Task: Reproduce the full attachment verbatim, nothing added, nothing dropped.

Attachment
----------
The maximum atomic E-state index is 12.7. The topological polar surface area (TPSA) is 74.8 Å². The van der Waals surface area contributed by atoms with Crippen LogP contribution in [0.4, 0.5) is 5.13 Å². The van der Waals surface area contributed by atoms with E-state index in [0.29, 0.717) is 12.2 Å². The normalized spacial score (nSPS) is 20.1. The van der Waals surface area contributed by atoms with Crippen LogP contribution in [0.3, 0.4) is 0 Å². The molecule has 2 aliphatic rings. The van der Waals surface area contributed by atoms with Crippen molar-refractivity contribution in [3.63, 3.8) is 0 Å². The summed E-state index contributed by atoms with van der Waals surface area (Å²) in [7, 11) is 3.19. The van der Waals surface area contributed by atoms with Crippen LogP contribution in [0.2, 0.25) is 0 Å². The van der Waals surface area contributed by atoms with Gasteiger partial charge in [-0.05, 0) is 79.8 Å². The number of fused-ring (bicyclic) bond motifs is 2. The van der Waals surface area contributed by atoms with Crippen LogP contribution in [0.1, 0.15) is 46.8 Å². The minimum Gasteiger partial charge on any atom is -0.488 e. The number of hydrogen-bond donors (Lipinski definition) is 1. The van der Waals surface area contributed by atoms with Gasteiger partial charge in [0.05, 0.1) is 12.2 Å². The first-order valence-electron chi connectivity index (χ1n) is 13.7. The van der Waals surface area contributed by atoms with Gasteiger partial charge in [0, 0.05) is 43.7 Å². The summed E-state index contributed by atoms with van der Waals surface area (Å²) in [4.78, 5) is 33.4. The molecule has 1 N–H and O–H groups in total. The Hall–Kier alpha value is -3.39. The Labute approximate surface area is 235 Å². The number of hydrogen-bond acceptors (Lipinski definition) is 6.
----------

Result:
The maximum atomic E-state index is 12.7. The topological polar surface area (TPSA) is 74.8 Å². The van der Waals surface area contributed by atoms with Crippen LogP contribution in [0.4, 0.5) is 5.13 Å². The van der Waals surface area contributed by atoms with E-state index in [0.29, 0.717) is 12.2 Å². The normalized spacial score (nSPS) is 20.1. The van der Waals surface area contributed by atoms with Crippen LogP contribution in [0.3, 0.4) is 0 Å². The molecule has 2 aliphatic rings. The van der Waals surface area contributed by atoms with Crippen molar-refractivity contribution in [3.63, 3.8) is 0 Å². The summed E-state index contributed by atoms with van der Waals surface area (Å²) in [7, 11) is 3.19. The van der Waals surface area contributed by atoms with Crippen LogP contribution in [0.2, 0.25) is 0 Å². The van der Waals surface area contributed by atoms with Gasteiger partial charge in [-0.05, 0) is 79.8 Å². The number of fused-ring (bicyclic) bond motifs is 2. The van der Waals surface area contributed by atoms with Crippen LogP contribution in [0.1, 0.15) is 46.8 Å². The minimum Gasteiger partial charge on any atom is -0.488 e. The number of hydrogen-bond donors (Lipinski definition) is 1. The van der Waals surface area contributed by atoms with Gasteiger partial charge in [0.05, 0.1) is 12.2 Å². The first-order valence-electron chi connectivity index (χ1n) is 13.7. The van der Waals surface area contributed by atoms with Gasteiger partial charge in [0, 0.05) is 43.7 Å². The summed E-state index contributed by atoms with van der Waals surface area (Å²) in [4.78, 5) is 33.4. The molecule has 1 N–H and O–H groups in total. The Hall–Kier alpha value is -3.39. The Labute approximate surface area is 235 Å². The number of hydrogen-bond acceptors (Lipinski definition) is 6.